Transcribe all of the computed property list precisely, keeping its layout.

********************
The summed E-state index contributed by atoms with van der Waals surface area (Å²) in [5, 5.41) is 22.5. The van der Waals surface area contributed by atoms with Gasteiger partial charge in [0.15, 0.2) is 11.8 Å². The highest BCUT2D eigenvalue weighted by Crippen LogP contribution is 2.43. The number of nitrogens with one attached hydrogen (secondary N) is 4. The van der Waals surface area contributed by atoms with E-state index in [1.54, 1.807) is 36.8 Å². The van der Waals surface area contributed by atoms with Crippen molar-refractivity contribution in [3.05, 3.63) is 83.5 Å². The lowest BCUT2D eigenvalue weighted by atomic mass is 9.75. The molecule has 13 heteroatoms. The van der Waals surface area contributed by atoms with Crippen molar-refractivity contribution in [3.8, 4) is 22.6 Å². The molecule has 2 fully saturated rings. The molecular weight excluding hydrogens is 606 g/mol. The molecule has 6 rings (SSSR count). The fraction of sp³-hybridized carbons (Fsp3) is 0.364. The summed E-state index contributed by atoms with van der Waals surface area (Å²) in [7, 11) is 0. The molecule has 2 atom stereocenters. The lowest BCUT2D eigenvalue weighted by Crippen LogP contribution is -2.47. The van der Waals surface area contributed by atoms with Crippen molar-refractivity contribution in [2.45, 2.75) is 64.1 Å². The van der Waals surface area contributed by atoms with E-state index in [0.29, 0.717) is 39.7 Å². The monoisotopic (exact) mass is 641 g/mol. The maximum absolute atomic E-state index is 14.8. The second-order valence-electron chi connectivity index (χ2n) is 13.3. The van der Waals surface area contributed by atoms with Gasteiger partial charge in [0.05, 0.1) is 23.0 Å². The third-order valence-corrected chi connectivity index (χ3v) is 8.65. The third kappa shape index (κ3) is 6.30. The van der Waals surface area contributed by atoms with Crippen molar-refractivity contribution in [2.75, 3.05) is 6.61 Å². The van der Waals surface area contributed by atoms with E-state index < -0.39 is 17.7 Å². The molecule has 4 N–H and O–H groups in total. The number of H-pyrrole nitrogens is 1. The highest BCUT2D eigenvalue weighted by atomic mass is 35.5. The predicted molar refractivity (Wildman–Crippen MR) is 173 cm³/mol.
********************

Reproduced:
The summed E-state index contributed by atoms with van der Waals surface area (Å²) in [5, 5.41) is 22.5. The van der Waals surface area contributed by atoms with Gasteiger partial charge in [0.15, 0.2) is 11.8 Å². The highest BCUT2D eigenvalue weighted by Crippen LogP contribution is 2.43. The number of nitrogens with one attached hydrogen (secondary N) is 4. The van der Waals surface area contributed by atoms with E-state index in [1.54, 1.807) is 36.8 Å². The van der Waals surface area contributed by atoms with Crippen molar-refractivity contribution in [3.05, 3.63) is 83.5 Å². The lowest BCUT2D eigenvalue weighted by atomic mass is 9.75. The molecule has 13 heteroatoms. The van der Waals surface area contributed by atoms with Crippen molar-refractivity contribution in [3.8, 4) is 22.6 Å². The molecule has 2 fully saturated rings. The molecular weight excluding hydrogens is 606 g/mol. The molecule has 6 rings (SSSR count). The fraction of sp³-hybridized carbons (Fsp3) is 0.364. The summed E-state index contributed by atoms with van der Waals surface area (Å²) in [7, 11) is 0. The molecule has 2 atom stereocenters. The lowest BCUT2D eigenvalue weighted by Crippen LogP contribution is -2.47. The van der Waals surface area contributed by atoms with Crippen molar-refractivity contribution in [2.45, 2.75) is 64.1 Å². The van der Waals surface area contributed by atoms with E-state index in [0.29, 0.717) is 39.7 Å². The monoisotopic (exact) mass is 641 g/mol. The maximum absolute atomic E-state index is 14.8. The second-order valence-electron chi connectivity index (χ2n) is 13.3. The van der Waals surface area contributed by atoms with Gasteiger partial charge in [0.05, 0.1) is 23.0 Å². The third-order valence-corrected chi connectivity index (χ3v) is 8.65. The third kappa shape index (κ3) is 6.30. The van der Waals surface area contributed by atoms with Crippen molar-refractivity contribution in [2.75, 3.05) is 6.61 Å². The van der Waals surface area contributed by atoms with E-state index < -0.39 is 17.7 Å². The molecule has 4 N–H and O–H groups in total. The number of H-pyrrole nitrogens is 1. The highest BCUT2D eigenvalue weighted by atomic mass is 35.5. The predicted molar refractivity (Wildman–Crippen MR) is 173 cm³/mol.